Few jabs at Gov. Christie's $32.9B budget
TRENTON, N.J. (AP) — Advocates for public education, the working poor and the environment criticized Gov. Chris Christie's spending priorities during the first public hearing on his $32.9 billion proposed budget, while the plan for the fiscal year that starts July 1 was greeted Tuesday with general satisfaction overall.
Susan Cauldwell of Save Our Schools NJ told the Senate Budget Committee that the budget Christie presented last week shortchanges education by more than $1 billion. While the budget proposes a modest increase in K-12 education and adds money for school choice and charter schools, Cauldwell said it ignores the state's own school funding formula for the fifth straight year.
"If this budget is enacted, our state's excellent public school system would have been underfunded by more than $4.8 billion since fiscal year 2010," Cauldwell told the panel. "This persistent underfunding not only shortchanges our' children's future, it also places an increased burden on local communities in the form of higher property taxes and fees."
New Jersey Citizen Action, a citizen advocacy group, took issue with the fact that the governor's budget does not include a provision to restore a 5 percent cut to a tax credit for the working poor. Christie trimmed the Earned Income Tax Credit but later proposed restoring it in a deal Democrats rejected. The cut means about $300 a year in the pockets of thousands of low-income wage earners.
Jeff Tittel of the Sierra Club said Christie's persistent diversion of funds meant to promote purchases of energy efficient appliances and furnaces amounts to "a hidden tax" on residents. Christie's budget proposes tapping the fund for $152 million. The governor took $89 million from the fund this year and $210 million the year before. He said the fund, which provides grants to residents who purchase "green" products, could help those trying to rebuild after Superstorm Sandy.
Earlier, mental health advocates praised the budget for expanding Medicaid, adding more than $4 million for drug courts, and expanding Familycare, which provides affordable health insurance to low-income residents. Mary Coogan, a lawyer with Advocated for Children of New Jersey, said the governor's $6.4 million increased investment in Familycare has helped reduce the number of uninsured children to around 5 percent.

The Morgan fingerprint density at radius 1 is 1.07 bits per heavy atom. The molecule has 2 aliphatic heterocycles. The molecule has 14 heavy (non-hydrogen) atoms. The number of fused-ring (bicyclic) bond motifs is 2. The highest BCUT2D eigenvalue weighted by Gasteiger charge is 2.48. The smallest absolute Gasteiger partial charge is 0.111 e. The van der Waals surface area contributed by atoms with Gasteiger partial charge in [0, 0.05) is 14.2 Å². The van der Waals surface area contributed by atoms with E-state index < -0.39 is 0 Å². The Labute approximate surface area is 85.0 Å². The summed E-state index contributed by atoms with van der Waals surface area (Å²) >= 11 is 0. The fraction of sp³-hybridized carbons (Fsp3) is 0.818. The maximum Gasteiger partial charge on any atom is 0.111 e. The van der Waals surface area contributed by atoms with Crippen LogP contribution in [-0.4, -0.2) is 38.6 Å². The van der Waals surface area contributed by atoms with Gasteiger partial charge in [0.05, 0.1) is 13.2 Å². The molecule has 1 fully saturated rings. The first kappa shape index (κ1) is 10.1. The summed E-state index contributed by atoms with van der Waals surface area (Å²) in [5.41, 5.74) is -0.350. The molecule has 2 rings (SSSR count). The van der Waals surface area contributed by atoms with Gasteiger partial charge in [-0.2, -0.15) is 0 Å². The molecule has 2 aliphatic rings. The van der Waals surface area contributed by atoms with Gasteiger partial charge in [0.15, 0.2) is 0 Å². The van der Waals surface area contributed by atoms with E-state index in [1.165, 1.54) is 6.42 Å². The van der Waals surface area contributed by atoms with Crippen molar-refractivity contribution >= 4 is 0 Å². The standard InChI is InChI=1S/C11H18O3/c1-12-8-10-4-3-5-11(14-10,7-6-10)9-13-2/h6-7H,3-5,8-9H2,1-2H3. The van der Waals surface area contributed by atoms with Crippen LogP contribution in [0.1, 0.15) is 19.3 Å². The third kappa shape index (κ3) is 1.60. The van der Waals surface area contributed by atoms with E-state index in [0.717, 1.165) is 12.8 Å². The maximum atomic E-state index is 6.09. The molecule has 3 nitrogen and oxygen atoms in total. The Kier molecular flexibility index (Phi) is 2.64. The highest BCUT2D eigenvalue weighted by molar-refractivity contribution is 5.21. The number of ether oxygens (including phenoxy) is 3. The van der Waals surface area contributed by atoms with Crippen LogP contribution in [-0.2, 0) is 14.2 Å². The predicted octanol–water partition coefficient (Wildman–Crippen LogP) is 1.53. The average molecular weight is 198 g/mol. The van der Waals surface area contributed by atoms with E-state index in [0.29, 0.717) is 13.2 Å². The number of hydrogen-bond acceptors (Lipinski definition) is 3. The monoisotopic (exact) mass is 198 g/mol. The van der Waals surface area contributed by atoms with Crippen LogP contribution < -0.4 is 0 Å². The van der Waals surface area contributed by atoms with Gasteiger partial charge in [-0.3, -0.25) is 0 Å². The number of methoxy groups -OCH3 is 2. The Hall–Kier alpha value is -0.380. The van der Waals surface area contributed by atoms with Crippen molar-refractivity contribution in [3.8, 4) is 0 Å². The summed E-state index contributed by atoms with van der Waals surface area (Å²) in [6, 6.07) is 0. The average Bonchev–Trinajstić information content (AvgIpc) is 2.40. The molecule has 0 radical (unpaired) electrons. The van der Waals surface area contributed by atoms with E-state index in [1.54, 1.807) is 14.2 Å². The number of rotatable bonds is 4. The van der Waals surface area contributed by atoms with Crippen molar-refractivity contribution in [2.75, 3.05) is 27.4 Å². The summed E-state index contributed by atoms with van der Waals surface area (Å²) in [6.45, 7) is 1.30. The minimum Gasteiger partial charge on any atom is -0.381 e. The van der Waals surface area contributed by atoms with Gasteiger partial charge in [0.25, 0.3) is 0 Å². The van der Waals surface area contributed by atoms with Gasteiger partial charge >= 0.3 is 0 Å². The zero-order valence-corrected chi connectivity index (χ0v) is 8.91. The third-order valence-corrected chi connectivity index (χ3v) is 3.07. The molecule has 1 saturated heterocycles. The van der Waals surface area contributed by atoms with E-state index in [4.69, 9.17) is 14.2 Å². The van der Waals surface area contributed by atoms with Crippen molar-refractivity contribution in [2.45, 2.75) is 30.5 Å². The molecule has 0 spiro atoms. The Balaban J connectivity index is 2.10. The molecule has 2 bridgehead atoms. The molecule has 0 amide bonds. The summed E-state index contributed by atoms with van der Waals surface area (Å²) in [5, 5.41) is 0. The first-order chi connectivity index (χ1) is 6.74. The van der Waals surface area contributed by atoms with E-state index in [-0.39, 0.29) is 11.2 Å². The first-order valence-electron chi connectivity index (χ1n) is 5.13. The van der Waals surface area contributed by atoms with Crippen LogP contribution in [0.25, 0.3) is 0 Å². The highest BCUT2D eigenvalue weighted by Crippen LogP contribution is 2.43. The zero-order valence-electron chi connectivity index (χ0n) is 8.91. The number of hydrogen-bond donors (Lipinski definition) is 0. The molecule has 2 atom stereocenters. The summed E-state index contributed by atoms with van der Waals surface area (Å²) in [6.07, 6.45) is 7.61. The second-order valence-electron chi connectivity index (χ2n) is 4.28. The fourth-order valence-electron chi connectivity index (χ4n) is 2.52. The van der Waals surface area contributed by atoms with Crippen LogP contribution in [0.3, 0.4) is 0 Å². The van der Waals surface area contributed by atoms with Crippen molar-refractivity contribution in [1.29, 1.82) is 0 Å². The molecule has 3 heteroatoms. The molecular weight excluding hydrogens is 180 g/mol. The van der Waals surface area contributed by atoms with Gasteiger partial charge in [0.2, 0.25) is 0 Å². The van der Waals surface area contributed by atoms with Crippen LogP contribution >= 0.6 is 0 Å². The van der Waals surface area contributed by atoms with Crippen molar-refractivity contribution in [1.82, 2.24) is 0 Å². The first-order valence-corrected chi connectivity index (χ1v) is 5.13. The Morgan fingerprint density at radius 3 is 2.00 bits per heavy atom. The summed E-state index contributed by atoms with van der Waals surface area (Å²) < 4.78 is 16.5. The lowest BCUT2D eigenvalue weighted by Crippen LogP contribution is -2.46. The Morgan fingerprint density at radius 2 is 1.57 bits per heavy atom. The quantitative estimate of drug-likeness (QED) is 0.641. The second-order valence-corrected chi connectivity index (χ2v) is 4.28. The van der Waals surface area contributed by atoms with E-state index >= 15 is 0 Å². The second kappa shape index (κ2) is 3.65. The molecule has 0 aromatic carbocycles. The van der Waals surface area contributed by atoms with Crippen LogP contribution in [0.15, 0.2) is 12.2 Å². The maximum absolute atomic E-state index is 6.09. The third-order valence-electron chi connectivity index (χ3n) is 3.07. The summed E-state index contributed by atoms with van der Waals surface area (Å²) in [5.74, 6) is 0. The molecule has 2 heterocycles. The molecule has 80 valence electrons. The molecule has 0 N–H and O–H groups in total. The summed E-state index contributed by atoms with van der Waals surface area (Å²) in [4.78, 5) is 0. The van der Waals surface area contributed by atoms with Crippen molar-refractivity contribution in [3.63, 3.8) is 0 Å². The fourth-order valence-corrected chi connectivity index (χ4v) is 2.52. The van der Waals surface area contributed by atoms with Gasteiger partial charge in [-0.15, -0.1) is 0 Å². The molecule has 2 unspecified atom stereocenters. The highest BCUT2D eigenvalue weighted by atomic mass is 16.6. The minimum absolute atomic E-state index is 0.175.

Phil Lubitz of the National Alliance of Mental Illness also praised the increases, but he cautioned that the state's mental health system is still significantly underfunded and cannot handle additional demands. Thousands of disabled people remain on wait lists for daycare, jobs or residential placement.
East Windsor Mayor Janice Mironov, the first to testify, told the panel that municipalities are facing a financial squeeze as the costs of running their towns are rising at rates higher than the 2 percent cap.
Mironov, who serves as president of the League of Municipalities, said costs for the state health insurance plan are going up 9.2 percent in the year ahead, and other government-imposed fees are also set to rise.
Christie's budget proposes keeping aid to towns at the same level as this year, and mayors breathed a sigh of relief that they wouldn't see cuts.
Mironov renewed her plea for a portion of the $700 million or so utilities pay each year to locate equipment and infrastructure on municipal land be returned to the towns.
As of now, the energy fees go into the state's general budget fund.
Republicans and Democrats support a plan to phase in a return of the money to the towns, but Republicans are waiting for guidance from the Christie administration as to when and how the state can afford it.